An easy feature to recognise when assessing CSF spaces for evidence of compression is a ‘smily face’, where on a midsection scan, the ‘eyes’ are formed by the frontal horns of the lateral ventricles, the ‘nose’ is formed by the third ventricle and the ‘smiling mouth’ by the curved quadrigeminal cistern.

5.2Circulatory System

Intracranial structures are supplied with blood by the internal carotid and vertebral arteries. The internal carotid arteries penetrate the skull through the carotid canals and then curve their way up along the lateral border of the clivus of the sphenoid bone before joining the Circle of Willis. The vertebral arteries curve over the first cervical vertebra and join in the midline to form the basilar artery. This then passes superiorly and anteriorly until it meets the Circle of Willis.

The Circle of Willis is a ring-shaped anastomosis that connects these major arteries and thus ensures a constant supply of blood to the brain in the event of occlusion of one of these vessels. Figure 5.2.1 illustrates how the Circle is supplied by the internal carotid arteries (C) anteriorly and basilar artery (B) posteriorly. Note the formation of the basilar artery by the joining of the vertebral arteries (V). The right internal carotid is hidden by the skull in this diagram. Blood exits the Circle via the anterior (A), middle (M) and posterior (P) cerebral arteries. These in turn rapidly divide to supply the anterior, central and posterior parts of the brain respectively.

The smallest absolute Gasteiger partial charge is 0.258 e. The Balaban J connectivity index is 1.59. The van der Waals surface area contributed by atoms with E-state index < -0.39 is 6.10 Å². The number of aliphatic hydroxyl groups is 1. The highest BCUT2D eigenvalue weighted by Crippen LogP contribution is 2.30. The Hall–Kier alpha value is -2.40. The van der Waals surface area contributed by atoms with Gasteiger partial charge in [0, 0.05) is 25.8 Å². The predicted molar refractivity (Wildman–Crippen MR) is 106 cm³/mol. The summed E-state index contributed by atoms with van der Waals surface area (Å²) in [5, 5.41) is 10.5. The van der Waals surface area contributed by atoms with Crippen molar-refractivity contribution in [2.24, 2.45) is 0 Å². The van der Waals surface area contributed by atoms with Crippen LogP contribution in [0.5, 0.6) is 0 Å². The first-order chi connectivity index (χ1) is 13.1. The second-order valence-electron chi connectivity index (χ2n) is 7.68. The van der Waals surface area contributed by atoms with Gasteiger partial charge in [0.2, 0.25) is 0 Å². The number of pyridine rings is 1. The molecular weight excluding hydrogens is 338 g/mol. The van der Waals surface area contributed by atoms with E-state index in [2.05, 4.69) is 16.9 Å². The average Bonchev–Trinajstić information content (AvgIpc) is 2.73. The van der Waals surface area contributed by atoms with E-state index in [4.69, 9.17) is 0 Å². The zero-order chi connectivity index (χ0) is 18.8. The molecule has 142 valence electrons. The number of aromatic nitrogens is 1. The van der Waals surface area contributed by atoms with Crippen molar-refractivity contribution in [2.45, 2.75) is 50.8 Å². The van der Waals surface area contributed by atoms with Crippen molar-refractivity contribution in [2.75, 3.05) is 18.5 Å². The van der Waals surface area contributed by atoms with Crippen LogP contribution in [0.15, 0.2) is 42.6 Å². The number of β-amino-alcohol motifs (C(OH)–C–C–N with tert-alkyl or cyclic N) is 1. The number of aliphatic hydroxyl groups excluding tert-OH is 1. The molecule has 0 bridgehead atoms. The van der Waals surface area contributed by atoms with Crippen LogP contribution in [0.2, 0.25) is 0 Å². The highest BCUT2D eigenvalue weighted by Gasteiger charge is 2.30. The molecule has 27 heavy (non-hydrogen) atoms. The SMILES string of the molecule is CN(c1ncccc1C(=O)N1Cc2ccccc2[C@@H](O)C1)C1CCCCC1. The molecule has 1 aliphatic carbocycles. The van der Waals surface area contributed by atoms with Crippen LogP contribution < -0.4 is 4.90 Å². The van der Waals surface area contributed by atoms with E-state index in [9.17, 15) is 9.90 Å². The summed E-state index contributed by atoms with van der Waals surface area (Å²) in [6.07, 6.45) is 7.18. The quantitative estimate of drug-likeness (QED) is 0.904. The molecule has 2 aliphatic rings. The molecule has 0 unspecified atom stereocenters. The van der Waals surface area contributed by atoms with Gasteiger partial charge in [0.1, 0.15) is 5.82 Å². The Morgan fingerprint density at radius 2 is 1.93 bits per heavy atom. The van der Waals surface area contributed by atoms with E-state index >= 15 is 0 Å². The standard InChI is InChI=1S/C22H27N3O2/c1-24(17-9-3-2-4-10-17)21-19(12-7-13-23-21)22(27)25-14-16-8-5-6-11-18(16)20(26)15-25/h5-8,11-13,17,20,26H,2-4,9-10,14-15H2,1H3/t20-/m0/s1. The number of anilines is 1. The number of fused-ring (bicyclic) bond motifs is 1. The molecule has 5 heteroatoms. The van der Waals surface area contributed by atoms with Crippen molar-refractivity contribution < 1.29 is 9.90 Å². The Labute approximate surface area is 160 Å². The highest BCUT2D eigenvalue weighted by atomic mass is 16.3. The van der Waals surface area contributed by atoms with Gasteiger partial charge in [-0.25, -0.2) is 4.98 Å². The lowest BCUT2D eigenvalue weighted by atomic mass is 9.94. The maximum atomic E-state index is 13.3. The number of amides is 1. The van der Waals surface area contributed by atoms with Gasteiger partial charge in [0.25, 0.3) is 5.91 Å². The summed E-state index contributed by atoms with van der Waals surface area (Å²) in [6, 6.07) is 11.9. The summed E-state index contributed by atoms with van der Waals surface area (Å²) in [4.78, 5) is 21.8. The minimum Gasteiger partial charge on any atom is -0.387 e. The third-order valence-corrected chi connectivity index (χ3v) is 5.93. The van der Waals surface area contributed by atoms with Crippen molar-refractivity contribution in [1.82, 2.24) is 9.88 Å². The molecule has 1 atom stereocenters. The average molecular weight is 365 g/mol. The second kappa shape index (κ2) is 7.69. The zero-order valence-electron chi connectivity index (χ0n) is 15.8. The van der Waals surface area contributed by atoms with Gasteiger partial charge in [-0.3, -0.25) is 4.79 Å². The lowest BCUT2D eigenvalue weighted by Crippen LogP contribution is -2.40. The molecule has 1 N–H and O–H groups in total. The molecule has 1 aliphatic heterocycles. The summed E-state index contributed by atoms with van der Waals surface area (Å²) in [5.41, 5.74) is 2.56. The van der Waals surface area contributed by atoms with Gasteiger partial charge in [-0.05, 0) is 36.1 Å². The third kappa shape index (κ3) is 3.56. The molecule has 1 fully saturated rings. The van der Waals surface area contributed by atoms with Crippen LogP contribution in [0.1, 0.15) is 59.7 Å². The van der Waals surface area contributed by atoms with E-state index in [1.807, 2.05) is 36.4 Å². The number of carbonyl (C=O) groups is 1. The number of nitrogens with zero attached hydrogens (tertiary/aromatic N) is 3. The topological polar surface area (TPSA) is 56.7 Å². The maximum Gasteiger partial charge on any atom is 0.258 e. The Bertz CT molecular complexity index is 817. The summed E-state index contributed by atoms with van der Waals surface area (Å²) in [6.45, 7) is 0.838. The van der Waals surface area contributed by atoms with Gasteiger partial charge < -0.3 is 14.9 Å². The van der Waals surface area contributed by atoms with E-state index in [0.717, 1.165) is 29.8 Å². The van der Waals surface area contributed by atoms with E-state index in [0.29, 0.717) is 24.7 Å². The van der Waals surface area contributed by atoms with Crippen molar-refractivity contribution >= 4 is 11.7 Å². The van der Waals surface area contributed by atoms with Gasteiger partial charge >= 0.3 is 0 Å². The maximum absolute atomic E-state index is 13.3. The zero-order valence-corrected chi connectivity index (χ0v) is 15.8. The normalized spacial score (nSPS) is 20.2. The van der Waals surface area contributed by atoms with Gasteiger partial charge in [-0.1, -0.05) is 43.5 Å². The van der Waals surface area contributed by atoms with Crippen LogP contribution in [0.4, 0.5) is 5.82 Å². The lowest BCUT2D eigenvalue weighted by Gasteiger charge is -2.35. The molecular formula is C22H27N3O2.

Figure 5.2.1

Venous drainage in the brain is accomplished via interconnected veins that drain into large sinuses as illustrated in Figure 5.2.2. Blood from the peripheral superior region is drained into the superior sagittal sinus (SS). This runs along midline from the anterior of the skull over the superior aspect and down the occipital bone. More internal regions drain blood into the inferior sagittal sinus, while the centre of the brain drains via the great cerebral veins of Galen (G). The inferior sagittal sinus and veins of Galen meet to form the straight sinus (St). This runs posteriorly and inferiorly to join with the superior sagittal sinus at a widened region known as the confluence of sinuses (C). This is situated just beneath the occipital bone at the internal occipital protuberance. From the confluence of sinuses, blood runs laterally and anteriorly through the transverse sinuses (T) along the internal surface of the occipital bone. Once they reach the petrous ridge of the temporal bone, the transverse sinuses form the sigmoid sinuses (Sig) and snake down to exit the brain via the jugular foramen to form the internal jugular veins.


Figure 5.2.2